Videolicious: It does one thing…

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videolicious class
My classic selfie in Louisville with the 9 a.m. Videolicious class.

… but Videolicious does it really well

By Bradley Wilson
CMR Managing Editor

My session on Videolicious was at 9 a.m. on Friday, on a cold and drizzly day in Louisville. I expected about five people to show up. After all, Videolicious has been around for a while. Either you’ve heard of it and are using it. Or you haven’t heard of it and don’t care.

When I got to the room, there were already five people. Perfect.

Then five more. And five more. And, before you know it, there are about 25 people there. So much for a hands-on demonstration. But we tried. And we played.

I believe it when the folks at Videolicious say, “Video is the most popular content in the world.” And it’s growing.

My students at Midwestern State University published a 44-second video on Twitter of football players doing pushups in honor of a player that died last year. Within seconds it had received hundreds of views. They were the first with content from the event. That helped. But so did having a short-form video that has now registered more than 3,350 views, so readers, listeners and viewers could feel like they were there. A clip of students a rally for U.S. Senate candidate Beto O-Rourke visiting our North Texas town, whew, 5,297 views, more than the related tweet with 2,400 likes.

Consumers love short-form videos full of content — audio, visual and solid reporting — not talking heads.

All in the palm of a user’s hand, the app allows a producer to combine still images, video with audio produced on the spot in a product that can be distributed via social media without having to download anything or use expensive cameras and video-editing software.

It’s really quite simple.

STEP 1: Take some photos and/or video.

STEP 2: Choose your shots

STEP 3: Do the stand-up / audio combining the photos and video as you go.

STEP 3: Add music (if desired)

STEP 4: Distribute.

If you want to see what the app can really do beyond that, the website has an extensive library of how-to videos.

With the paid version, there’s a lot more you an do such as adding lower-thirds, add logos, add watermarks and produce videos of unlimited length.

The folks at Videolicious advertise their app as the “Newsroom of the Future.”

“Will the future newsroom have five microwave trucks – or 50 journalists armed with iPhones?”, they ask. “High-quality mobile phone cameras plus Videolicious let your team create broadcast-quality news packages in seconds, to give your audience the up-to-the-minute reporting they expect. Videolicious doesn’t replace high-end video production – instead, it gives your team the flexibility and efficiency to create more content, more quickly.”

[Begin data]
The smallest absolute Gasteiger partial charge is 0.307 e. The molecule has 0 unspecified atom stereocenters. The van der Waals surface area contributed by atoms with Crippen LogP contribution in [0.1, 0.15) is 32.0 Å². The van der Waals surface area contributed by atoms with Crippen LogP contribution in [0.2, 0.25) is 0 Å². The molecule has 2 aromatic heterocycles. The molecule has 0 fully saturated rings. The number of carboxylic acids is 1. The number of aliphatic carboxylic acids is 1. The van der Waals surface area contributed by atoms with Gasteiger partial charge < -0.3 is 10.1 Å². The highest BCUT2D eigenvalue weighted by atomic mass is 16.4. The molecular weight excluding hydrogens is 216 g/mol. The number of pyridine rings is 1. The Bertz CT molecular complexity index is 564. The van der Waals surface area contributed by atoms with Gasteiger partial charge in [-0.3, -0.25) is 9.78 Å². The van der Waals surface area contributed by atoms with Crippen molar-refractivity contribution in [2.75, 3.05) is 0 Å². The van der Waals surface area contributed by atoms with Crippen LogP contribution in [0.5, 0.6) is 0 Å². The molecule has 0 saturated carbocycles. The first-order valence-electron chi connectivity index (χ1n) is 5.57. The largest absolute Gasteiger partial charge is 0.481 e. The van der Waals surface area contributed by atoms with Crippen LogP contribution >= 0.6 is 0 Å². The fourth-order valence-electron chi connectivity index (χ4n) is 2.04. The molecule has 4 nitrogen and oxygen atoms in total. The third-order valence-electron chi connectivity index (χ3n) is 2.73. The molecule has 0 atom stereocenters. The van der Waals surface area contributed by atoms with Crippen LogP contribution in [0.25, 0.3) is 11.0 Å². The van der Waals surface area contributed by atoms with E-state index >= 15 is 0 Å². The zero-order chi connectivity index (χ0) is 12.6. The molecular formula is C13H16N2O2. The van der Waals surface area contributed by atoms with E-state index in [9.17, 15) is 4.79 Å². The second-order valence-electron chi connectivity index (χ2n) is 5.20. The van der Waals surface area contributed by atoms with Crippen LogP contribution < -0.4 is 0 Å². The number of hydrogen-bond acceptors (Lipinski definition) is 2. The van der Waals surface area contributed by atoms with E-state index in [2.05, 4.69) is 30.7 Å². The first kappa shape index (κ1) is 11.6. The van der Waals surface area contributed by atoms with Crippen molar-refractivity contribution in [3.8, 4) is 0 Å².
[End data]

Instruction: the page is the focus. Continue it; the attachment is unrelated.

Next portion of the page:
Flexibility and efficiency, two words not usually associated with video production. But Videolicious does one thing — in-phone, short-form video production — and does it really well. Flexible. Efficient.


  • Austin Romito, California Baptist University | I like that Videolicious is applicable in various situations and easily teachable.
  • Michaela Crittenden, Marshall University | This will be a great tool to get my reporters into video because they get so nervous with the big cameras.
  • Kevin Christopher Robles, Fordham University | The most interesting about Videolicious is, well, the idea that there’s a way to cover breaking news in a lightning fast and efficient manner than can attain high viewership like that on social media.
  • Kelly Messinger, Capital University | It’s easy to use. I will share this for breaking news and social media.
  • Cassidy Richardson, Campbell University | Videolicious is a great tool for broadcasting classes to cover campus events quickly and easily.
  • Samantha Aguilar Hernandez, Southern New Hampshire University | What I liked the most about Videolicious is that anyone is capable of using it. Staff writers will now be able to create video content and to use it as a plus for the articles.
  • Sebastien Mehegan, Keene State University | This app is great in an organization where getting people to do breaking news is like pulling teeth. Another great aspect is that it takes very little editing experience, so any social media manager won’t need someone else to edit.
  • Matt Brown, Florida Atlantic University | I learned that Videolicious could be a great tool for mini sports packages for my Twitter account. I could do a quick standup and then record a little video on my phone and not waste time dumping footage off SD card onto computer.
  • Sacha Bellman, Miami University | I learned how to do stand-up videos using video and pictures in an easy way on my phone. I want to practice this and have my students do a video in my feature-writing class for their final project.
  • Ellen Schmidt, University of Minnesota | Videolicious uses include breaking news videos for non-multimedia reporters and quick Instagram videos. The business department has been begging my department to make marketing video. Now they can do it — themselves.
  • Lori Dann, Eastfield Collge | The coolest thing is that the reporter/photographer can upload the video on the scene quickly and easily. I see a lot of uses for social media in breaking news and media writing/reporting classes.
  • Amelia Mauldin, DePauw University | I love how user friendly Videolicious is. But on top of that, it’s quick to download and allows for quick and easy video production. I can definitely see myself using Videolicious in the near future and hope to share the program with other back at my campus.
  • Robert Wright, Georgia Southern University | My favorite aspect of it is that it is free and is a good app to quell the masses until an actual video package is made.
  • Daniel Gilliam, North Carolina State University | Seems easy for inexperienced videographers to use, but seems too limited.